What is the EFC? We Explain How to Calculate EFC?
- Calculation Based on Student / Parents’ Financial Data
- Primary Factor in Calculating Financial Aid Eligibility (Others Can Be Considered)
- Two Financial Aid Forms Are Used for Calculation – FAFSA (Federal) and CSS PROFILE (300+ Schools Mostly Private))
- 3 Possible Formulas/Methodologies; FAFSA, CSS Profile, 568 Consensus (“President’s Group” (25 Schools)
- You Can Reduce Your EFC With Proper Planning Qualify for More Financial Aid
See Step-by-Step EFC Calculation and How EFC Number works with Financial Aid Eligibility Examples With 5 Colleges Side-by-Side | CLICK EFC-Tune UP™ Under Video
How is Your EFC Calculated?
The EFC calculation is computed by using the family’s financial data submitted on the Free Application for Federal Student Aid (“FAFSA”) and possibly the Financial Aid Profile administered by the College Board (“CSS PROFILE”).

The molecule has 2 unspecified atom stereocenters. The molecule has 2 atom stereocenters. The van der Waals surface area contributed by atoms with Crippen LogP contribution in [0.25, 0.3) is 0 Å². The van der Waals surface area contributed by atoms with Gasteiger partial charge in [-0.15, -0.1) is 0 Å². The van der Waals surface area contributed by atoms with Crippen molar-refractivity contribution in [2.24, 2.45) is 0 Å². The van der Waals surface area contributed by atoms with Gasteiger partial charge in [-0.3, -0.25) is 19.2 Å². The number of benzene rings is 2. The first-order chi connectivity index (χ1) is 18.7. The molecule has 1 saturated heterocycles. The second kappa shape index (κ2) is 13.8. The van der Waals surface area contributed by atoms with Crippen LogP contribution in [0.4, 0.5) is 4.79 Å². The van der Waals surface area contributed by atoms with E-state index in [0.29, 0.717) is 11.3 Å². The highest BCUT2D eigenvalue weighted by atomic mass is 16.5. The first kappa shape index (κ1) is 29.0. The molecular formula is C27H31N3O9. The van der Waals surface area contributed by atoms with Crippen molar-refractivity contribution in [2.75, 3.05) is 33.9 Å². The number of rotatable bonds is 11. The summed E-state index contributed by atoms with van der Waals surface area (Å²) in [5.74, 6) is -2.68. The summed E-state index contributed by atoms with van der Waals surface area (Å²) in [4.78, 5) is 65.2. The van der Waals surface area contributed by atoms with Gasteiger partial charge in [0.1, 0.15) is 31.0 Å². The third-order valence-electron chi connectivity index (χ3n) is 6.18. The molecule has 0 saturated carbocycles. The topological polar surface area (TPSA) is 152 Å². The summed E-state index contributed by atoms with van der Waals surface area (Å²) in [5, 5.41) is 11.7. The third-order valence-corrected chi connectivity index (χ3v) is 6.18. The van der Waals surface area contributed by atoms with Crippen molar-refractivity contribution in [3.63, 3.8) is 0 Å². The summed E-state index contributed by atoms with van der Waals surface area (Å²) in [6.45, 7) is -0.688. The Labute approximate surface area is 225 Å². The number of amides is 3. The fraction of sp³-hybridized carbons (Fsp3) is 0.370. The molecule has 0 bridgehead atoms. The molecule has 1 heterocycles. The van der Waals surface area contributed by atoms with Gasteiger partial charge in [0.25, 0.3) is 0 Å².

These financial aid forms contain two different formula methodologies that are used to calculate your EFC.
- Federal Methodology (“FM”) – FAFSA
- Institutional Methodology (“IM”) – CSS PROFILE
A third calculation method Consensus 568 is used by a very limited number of schools (25) but requires the above two forms but alters some of the Profile conventional methodology. The FAFSA form is required to qualify for federal assistance.
“Basic” Financial Need Analysis Formula
Cost of Attendance (“COA”)
– Expected Family Contribution (“EFC”)
= Financial Need
– Resources of Student
= Adjusted Financial Need
Three Expected Family Contribution Methodologies